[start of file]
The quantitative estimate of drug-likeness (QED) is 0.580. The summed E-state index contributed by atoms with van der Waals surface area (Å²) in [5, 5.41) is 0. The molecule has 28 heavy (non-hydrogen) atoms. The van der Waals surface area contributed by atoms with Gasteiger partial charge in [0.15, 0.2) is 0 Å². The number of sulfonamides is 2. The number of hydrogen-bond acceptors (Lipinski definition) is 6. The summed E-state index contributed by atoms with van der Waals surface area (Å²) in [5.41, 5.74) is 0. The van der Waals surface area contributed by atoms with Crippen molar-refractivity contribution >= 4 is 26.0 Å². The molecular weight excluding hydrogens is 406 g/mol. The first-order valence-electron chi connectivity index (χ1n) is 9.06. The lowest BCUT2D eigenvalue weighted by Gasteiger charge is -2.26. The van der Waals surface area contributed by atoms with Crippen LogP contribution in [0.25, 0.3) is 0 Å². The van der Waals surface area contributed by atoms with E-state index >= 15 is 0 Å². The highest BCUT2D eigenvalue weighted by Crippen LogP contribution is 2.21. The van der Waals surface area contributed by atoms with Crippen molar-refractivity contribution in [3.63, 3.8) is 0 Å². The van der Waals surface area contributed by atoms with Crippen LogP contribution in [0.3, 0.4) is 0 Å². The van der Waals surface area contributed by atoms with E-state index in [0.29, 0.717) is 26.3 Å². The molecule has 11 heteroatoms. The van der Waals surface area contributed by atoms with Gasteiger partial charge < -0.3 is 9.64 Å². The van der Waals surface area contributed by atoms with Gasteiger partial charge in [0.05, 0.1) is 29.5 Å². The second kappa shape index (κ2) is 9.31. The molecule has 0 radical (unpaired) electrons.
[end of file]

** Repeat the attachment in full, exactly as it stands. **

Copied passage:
The quantitative estimate of drug-likeness (QED) is 0.580. The summed E-state index contributed by atoms with van der Waals surface area (Å²) in [5, 5.41) is 0. The molecule has 28 heavy (non-hydrogen) atoms. The van der Waals surface area contributed by atoms with Gasteiger partial charge in [0.15, 0.2) is 0 Å². The number of sulfonamides is 2. The number of hydrogen-bond acceptors (Lipinski definition) is 6. The summed E-state index contributed by atoms with van der Waals surface area (Å²) in [5.41, 5.74) is 0. The van der Waals surface area contributed by atoms with Crippen molar-refractivity contribution >= 4 is 26.0 Å². The molecular weight excluding hydrogens is 406 g/mol. The first-order valence-electron chi connectivity index (χ1n) is 9.06. The lowest BCUT2D eigenvalue weighted by Gasteiger charge is -2.26. The van der Waals surface area contributed by atoms with Crippen LogP contribution in [0.25, 0.3) is 0 Å². The van der Waals surface area contributed by atoms with E-state index >= 15 is 0 Å². The highest BCUT2D eigenvalue weighted by Crippen LogP contribution is 2.21. The van der Waals surface area contributed by atoms with Crippen molar-refractivity contribution in [3.63, 3.8) is 0 Å². The van der Waals surface area contributed by atoms with Crippen LogP contribution in [0.3, 0.4) is 0 Å². The van der Waals surface area contributed by atoms with E-state index in [0.29, 0.717) is 26.3 Å². The molecule has 11 heteroatoms. The van der Waals surface area contributed by atoms with Gasteiger partial charge < -0.3 is 9.64 Å². The van der Waals surface area contributed by atoms with Gasteiger partial charge in [0.05, 0.1) is 29.5 Å². The second kappa shape index (κ2) is 9.31. The molecule has 0 radical (unpaired) electrons.